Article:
#3-test-notes - Test 3 HIST-2111 Why did the U.S. expand so...

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Test 3 – HIST-2111 Why did the U.S. expand so dramatically between 1800-1860? In 1800, land in USA was up to Mississippi. Eastern land still largely unpopulated, but there was an innate restlessness. They couldn’t move until after the Revolution and when the British were finally out of the way after the War of 1812. 1803 – Louisiana purchase from France – doubles land claims. President had no constitutional authority to buy, but such a good deal he sends it to congress and they approve the treaty. 1846-48 – Mexican-American War. We created an imaginary war and took half of Mexico. Starts with James Polk acquiring Northwest Territory (Britain) and then negotiates for California – Mexico denies him and he sends troops to Rio Grande. Troops stay for awhile, then Mexican troops get uneasy and attack US troops on US soil – this gives us cause to start war. General Scott takes forces and conquers Mexico City. They give up – give us rest of what is the USA today. How did the U.S. keep it together? Dramatic improvements in transportation: o Improved roads (turnpikes) o Canals Erie Canal – 1825 – caught everyone’s attention – 363 miles long. o Railroads First one in 1820s (same time as canals). Could move much faster than water way later on. o Steamboats Only on large rivers – could go upstream. Very dangerous because boilers could explode. Industrial Revolution (early 1800s) Up until 1800, work was done by people or animals. After 1800, machines are employed by new types of power (i.e., steam). Origins: England and its improvements in agriculture advances. Steam engines, production of cotton thread (later cloth). They tried to keep their secrets, but Samuel Slater, who worked in a British textile factory, came to R.I. and started the first textile factory in America by memory. (12 employs). Lowell Mills in Massachusetts was seen as a model factory – different from the dark/inhumane environment typically seen. They figured that the main source of people underemployed were young unmarried women. They set up dormitories and had their own newspaper. Long hours, very demanding. 1837 crisis causes owners to drop their wages – the women form unions and demand their old wages. The mill instead hires cheap immigrant labor as a substitution. Not a large number of factories in North – still a lot of farms. Development of the Old South Heavily impacted by the Industrial Revolution. They stayed agricultural, but demand for cotton went up considerably. North starts getting into cotton textile production and the South gets the Cotton Gin (Eli Whitney). It processes cotton much faster by getting all the seeds out by machine. Cotton was not a major crop until the invention of the Cotton Gin. Production expands rapidly – leads to increased demand for slaves.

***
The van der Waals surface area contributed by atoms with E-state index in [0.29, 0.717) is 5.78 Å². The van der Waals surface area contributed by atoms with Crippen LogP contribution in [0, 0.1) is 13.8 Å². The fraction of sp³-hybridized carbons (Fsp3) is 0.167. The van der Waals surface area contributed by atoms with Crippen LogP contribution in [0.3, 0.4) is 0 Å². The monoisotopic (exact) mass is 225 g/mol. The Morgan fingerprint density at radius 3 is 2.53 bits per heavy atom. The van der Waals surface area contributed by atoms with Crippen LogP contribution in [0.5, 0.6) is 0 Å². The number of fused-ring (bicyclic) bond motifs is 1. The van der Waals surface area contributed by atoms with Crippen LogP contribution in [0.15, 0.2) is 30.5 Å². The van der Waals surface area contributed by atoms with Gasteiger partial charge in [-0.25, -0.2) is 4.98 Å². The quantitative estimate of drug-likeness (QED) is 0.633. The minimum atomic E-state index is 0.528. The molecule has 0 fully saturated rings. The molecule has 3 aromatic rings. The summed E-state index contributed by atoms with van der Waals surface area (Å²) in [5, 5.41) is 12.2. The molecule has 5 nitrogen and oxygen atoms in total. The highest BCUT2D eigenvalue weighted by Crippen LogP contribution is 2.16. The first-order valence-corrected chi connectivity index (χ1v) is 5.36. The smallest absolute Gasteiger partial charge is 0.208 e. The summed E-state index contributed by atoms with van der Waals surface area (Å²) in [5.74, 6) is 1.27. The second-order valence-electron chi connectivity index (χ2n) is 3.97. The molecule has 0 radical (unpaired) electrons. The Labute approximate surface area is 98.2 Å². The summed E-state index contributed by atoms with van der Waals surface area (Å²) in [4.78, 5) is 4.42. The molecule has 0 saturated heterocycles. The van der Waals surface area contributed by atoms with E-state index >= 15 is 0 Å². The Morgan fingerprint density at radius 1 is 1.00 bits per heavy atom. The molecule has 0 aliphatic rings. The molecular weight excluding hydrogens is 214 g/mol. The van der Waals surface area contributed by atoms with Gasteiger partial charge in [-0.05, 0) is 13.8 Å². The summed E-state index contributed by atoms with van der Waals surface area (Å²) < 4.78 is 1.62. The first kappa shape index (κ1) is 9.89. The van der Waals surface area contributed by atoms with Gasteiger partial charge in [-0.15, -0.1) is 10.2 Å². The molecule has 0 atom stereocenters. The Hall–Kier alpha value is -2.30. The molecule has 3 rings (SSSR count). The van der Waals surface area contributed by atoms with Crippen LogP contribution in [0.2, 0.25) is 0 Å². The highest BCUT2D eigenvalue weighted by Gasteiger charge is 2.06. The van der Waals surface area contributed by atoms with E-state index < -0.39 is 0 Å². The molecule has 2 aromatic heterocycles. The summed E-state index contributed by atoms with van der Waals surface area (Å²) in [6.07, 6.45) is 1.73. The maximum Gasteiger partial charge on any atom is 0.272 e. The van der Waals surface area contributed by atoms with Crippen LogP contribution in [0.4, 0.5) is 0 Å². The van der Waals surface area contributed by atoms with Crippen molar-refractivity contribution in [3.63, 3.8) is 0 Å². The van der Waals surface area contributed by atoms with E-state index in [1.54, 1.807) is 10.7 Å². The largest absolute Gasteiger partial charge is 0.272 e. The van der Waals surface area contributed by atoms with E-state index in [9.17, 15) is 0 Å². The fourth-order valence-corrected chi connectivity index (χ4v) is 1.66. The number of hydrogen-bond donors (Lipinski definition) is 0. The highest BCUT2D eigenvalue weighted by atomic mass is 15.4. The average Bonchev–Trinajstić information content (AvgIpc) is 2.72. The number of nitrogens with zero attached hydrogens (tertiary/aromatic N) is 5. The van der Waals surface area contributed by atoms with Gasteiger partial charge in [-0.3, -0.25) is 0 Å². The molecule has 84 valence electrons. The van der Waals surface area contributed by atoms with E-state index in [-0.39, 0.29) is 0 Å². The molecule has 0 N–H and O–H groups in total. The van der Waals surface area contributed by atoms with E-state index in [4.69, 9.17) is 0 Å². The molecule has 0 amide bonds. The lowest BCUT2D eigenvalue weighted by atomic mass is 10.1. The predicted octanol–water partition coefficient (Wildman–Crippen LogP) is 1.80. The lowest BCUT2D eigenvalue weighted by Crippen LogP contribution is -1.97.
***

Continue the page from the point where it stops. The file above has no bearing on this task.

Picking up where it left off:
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Civil War Pov: Northern: war of rebellion. Against southern barbarism. Felt threatened by the south. South: felt north was trying to stir up trouble.
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This note was uploaded on 04/19/2010 for the course CS 1371 taught by Professor Stallworth during the Fall '08 term at Georgia Institute of Technology.

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#3-test-notes - Test 3 HIST-2111 Why did the U.S. expand so...

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